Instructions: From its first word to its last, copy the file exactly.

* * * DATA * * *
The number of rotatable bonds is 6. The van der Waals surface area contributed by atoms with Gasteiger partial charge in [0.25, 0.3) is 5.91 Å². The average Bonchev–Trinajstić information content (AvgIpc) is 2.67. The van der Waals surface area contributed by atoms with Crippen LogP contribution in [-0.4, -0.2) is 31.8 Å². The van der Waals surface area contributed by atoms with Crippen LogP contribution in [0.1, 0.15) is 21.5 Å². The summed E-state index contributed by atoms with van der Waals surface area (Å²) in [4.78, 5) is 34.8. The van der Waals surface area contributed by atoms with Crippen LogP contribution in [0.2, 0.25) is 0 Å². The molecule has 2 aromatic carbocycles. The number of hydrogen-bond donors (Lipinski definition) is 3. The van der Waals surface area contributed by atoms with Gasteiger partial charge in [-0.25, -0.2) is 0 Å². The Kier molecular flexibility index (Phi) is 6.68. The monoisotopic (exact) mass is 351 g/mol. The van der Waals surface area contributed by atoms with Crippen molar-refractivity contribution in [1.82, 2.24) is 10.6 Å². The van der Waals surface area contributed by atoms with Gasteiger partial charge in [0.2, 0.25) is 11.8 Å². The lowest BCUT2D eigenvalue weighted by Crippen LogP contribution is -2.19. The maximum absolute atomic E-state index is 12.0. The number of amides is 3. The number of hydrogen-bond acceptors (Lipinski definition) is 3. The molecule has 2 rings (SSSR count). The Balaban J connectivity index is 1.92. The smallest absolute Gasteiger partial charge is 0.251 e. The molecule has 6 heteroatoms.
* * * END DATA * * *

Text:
The number of rotatable bonds is 6. The van der Waals surface area contributed by atoms with Gasteiger partial charge in [0.25, 0.3) is 5.91 Å². The average Bonchev–Trinajstić information content (AvgIpc) is 2.67. The van der Waals surface area contributed by atoms with Crippen LogP contribution in [-0.4, -0.2) is 31.8 Å². The van der Waals surface area contributed by atoms with Crippen LogP contribution in [0.1, 0.15) is 21.5 Å². The summed E-state index contributed by atoms with van der Waals surface area (Å²) in [4.78, 5) is 34.8. The van der Waals surface area contributed by atoms with Crippen LogP contribution in [0.2, 0.25) is 0 Å². The molecule has 2 aromatic carbocycles. The number of hydrogen-bond donors (Lipinski definition) is 3. The van der Waals surface area contributed by atoms with Gasteiger partial charge in [-0.25, -0.2) is 0 Å². The Kier molecular flexibility index (Phi) is 6.68. The monoisotopic (exact) mass is 351 g/mol. The van der Waals surface area contributed by atoms with Crippen molar-refractivity contribution in [1.82, 2.24) is 10.6 Å². The van der Waals surface area contributed by atoms with Gasteiger partial charge in [0.2, 0.25) is 11.8 Å². The lowest BCUT2D eigenvalue weighted by Crippen LogP contribution is -2.19. The maximum absolute atomic E-state index is 12.0. The number of amides is 3. The number of hydrogen-bond acceptors (Lipinski definition) is 3. The molecule has 2 rings (SSSR count). The Balaban J connectivity index is 1.92. The smallest absolute Gasteiger partial charge is 0.251 e. The molecule has 6 heteroatoms.